Chicago Shimpo
Saku Yanagawa: A Rising Star of Comedy
From Baseball Hopeful to Standup Comedian

• Blazing a trail is the way Saku Yanagawa pursues his dream.
• As a budding comedian on the global stage, he is concentrating on building his portfolio. He would perform for anyone, anywhere in the world.

• Only after he’s put substantial performance experiences under his belt, could he advance to the “major league” stage. For that goal, he doesn’t stop and think – he’d “just do it.”

• At the age of 27, Yanagawa, a former high school baseball star from Japan, seems to be on a certain path to “make it big.”
• He has won the coveted spot in the 2019 Break Out Comedy Festival (June 6-9) by The Second City/NBC in Chicago, where 27 young and seasoned comedic acts will showcase their unique talents. During the four-day festival, Yanagawa will perform on June 7, the prime time Friday night. It’s one of his dreams come true.

• Yanagawa graduated from Osaka University in Japan at the top of his class in theater and music. He started his career as a comedian while he was still at school, and has been performing since then.

• Chicago is his current main stage. He regularly performs at Laugh Factory, while appearing at Zanies, The Comedy Bar and The Second City.
• In 2017, Yanagawa toured in Africa, performing in several comedy shows and festivals including the Kigali International Comedy Festival.
• In 2018, he performed at the Edinburgh Festival Fringe, followed by a tour around Europe.

• He has been highly active in the U.S., including an appearance in the annual comedy show “RISK!” in New York, performance at the world-famous Comedy Store in Los Angeles, and three award-winning performances at the Seattle International Comedy Competition. He has also appeared at countless local bars, clubs and theaters across the nation.

• In Japan, he conducted a nationwide tour in 2017 with his own sketch act “Saku’s Comedy Night,” which amassed a sum total of 5,000 audiences. A DVD of this tour is now available.
• In 2018, he was one of the finalists of the Magners International Comedy Festival held in Tokyo.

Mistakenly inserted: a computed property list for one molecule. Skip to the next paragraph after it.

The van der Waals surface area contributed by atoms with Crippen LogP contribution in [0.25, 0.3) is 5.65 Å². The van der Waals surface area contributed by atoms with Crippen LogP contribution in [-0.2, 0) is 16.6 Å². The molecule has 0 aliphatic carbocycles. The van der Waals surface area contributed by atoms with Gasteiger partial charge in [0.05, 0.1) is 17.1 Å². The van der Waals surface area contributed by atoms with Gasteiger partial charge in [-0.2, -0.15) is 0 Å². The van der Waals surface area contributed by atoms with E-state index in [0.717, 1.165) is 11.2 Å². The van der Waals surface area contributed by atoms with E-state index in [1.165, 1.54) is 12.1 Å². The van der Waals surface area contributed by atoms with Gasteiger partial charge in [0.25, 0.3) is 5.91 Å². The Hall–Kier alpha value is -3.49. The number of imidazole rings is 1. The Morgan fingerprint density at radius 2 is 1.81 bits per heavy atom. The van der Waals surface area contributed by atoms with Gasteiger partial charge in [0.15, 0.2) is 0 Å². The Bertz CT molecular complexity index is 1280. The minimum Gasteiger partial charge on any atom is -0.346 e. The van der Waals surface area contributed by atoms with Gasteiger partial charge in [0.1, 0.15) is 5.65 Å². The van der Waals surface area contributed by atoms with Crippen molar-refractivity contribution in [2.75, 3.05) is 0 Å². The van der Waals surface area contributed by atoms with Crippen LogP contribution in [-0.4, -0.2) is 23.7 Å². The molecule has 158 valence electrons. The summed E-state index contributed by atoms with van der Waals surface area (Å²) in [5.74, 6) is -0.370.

• This summer, Yanagawa will perform at the Fuji Rock Festival in Japan as the first-ever standup comedian. On June 23, he will perform, in Japanese, at the Summer Time café in Mt. Prospect.

• Standup comedy isn’t the same as the Japanese comedic act of ‘Owarai,’ Yanagawa says - it’s “an act where you express your views and still make people laugh with just a mic.” His dream is to be the first Japanese regular of Saturday Night Live.

Saku’s Story: From Baseball to Comedy

Q: Why did you give up baseball and choose comedy?

Yanagawa: I began playing baseball when I was three. My dad, a baseball team manager, trained me hard. I entered Toho High School in Tokyo, well-known for baseball and also academically, and I was the captain of the baseball team there. People called it “the reign of Yanagawa” while I was there.
• But when we played against some really good teams, I felt I wasn’t a match to them.
• I had a rival pitcher in high school. He went on to Tokyo University and began playing in the Tokyo Big-Six Baseball League. He built his own “reign” there.
• I went to Osaka University but wanted to continue competing with him. I wanted to win the national championship, but it just wasn’t possible to compete with the Big Six. I just couldn’t beat him, I thought, and so I kind of withdrew.